You can also check with local art schools, as you may be able to donate it to artists who work with glass.

Feeling Crafty?

If you’re a creative person, there are plenty of fun ideas for re-purposing and re-using your old windows. These can form the basis of many interior decorating projects, as well as some for the outside. A quick search through Pinterest for re-used old windows will generate hundreds of inspirational ideas. Here are just a few you can try:

  • Hang an old window on the wall as an art piece;
  • Replace the glass with mirror and hang in the bathroom or any area where you’d like a mirror;
  • Attach hooks to the frame and hang by the door, creating a place for keys, coats, bags, etc.
  • Place photos inside the divided panes for a unique collage;
  • Mount a thick piece of wood to the frame for a window display shelf;
  • Use chalkboard paint on the glass to create a place to write notes, lists, etc.

You can also use old windows to build a greenhouse for your plants. The possibilities go on, limited only by your creativity and imagination.

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In With the New

Updating your home’s windows is a smart move that will pay you back in the way of improved heating and cooling bills. You’ll also enjoy a more comfortable interior environment. But your old windows don’t need to end up in the trash. There are many options to re-use and recycle. Whether you choose to donate or re-purpose your old windows, your new window installer can also be a good source of information. Some companies may even have their own recycling programs or can direct you to ones in your area. They may also be able to suggest other re-use options. Whatever you decide, can help guide your search for qualified glass shops in your area. You can compare offerings from multiple companies and request quotes from as many as you wish. Before you know it you’ll be enjoying the view through your new windows.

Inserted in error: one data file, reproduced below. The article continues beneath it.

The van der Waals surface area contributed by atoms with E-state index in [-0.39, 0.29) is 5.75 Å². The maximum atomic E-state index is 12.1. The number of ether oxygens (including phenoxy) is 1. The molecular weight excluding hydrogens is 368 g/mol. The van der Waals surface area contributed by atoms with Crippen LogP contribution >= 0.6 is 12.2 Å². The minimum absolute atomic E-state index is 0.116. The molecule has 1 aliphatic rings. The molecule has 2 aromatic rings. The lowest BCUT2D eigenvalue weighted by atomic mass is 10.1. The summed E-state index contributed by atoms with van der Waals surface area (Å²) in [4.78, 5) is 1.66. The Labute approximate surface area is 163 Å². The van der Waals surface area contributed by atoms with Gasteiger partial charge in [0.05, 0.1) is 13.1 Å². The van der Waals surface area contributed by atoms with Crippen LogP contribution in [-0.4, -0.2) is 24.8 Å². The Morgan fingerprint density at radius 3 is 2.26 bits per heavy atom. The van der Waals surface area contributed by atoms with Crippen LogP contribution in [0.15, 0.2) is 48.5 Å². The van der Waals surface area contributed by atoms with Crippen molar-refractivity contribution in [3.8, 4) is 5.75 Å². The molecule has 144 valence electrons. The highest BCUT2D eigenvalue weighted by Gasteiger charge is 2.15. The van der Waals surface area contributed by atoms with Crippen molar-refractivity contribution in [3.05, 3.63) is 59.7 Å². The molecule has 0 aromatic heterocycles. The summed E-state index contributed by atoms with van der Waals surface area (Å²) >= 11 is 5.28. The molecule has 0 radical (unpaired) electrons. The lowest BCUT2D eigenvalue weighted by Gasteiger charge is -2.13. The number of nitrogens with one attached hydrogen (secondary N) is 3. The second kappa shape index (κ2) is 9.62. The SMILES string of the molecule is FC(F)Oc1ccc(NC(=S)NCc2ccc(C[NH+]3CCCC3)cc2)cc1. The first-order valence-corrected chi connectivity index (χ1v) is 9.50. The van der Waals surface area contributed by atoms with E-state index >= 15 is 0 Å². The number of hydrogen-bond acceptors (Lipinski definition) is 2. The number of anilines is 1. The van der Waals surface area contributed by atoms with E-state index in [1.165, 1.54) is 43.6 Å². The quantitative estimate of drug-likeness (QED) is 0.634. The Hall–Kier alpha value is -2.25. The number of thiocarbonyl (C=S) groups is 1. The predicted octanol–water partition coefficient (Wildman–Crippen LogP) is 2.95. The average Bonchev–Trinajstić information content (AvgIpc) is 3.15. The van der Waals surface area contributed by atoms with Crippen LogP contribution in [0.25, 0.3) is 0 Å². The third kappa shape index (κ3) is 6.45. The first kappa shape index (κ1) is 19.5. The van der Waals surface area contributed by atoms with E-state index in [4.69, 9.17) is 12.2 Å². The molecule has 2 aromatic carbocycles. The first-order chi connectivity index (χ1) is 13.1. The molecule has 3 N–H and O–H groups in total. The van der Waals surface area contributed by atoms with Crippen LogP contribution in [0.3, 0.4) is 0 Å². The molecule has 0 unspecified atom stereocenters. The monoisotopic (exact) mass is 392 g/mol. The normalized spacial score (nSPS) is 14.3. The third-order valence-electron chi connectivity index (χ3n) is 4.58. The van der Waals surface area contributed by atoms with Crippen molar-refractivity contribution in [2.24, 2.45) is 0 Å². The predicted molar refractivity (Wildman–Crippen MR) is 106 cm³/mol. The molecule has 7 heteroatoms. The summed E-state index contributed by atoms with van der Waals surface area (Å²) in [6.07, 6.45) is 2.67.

Please note, this article may contain links to Amazon products. As an Amazon Associate, earns from qualifying purchases.



Ellen Rogers

Ellen Rogers has been involved with the glass industry for nearly 20 years and is the editor of USGlass magazine and Architect’s Guide to Glass magazine. Ellen received a degree from Peace College where she studied journalism. Ellen enjoys running and competes regularly in races including half and full marathons. When not on the go, Ellen enjoys reading, wine tasting, true crime shows, and family game nights with her husband and son. Their favorite game is Clue. Ellen also bakes what is known locally as “World Famous Oatmeal Cookies.” Find out more about Ellen on Linkedin.

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7 Responses

  1. We are getting ready to replace our windows from 1980’s. I would like to know if it would be possible to melt them down, and use the glass to make light fixtures for our home?

    1. Thanks for the question Landa. You might be able to find a local artisan, such as a glassblower who can help with such a project. This is not something that can be done at home.

  2. I have lots of really old glass sheets my dad has collected over the years. Is is possible to get this recycled rather than thrown onto a skip. Seems a waste to do that? Thanks

    1. Thanks for reaching out to us Alison! We’re always grateful when people choose to recycle. Check with your local county or city government to see what recycling resources are available to you locally. Also keep in mind that these sheets may be useful to someone as-is. You may wish to advertise them to local glass companies and on local marketplace websites. If you have further questions, feel free to reach out to us at

  3. Hello. We deal with selling of w/panes in our local market. I was wondering how I could recycle or maybe even put into good use the glass wastage.

  4. This is great for people who are physically capable of removing windows themselves but for people who can’t lift heavy weights we need a charity that wants the windows and will come get them.
    We are demolishing our house and it has a lot of good windows and wood floors that could be ee used but habitat for humanity is only interested if I bring them the material which I can’t do and don’t have the manpower. So all this valuable material is going to go to the landfill.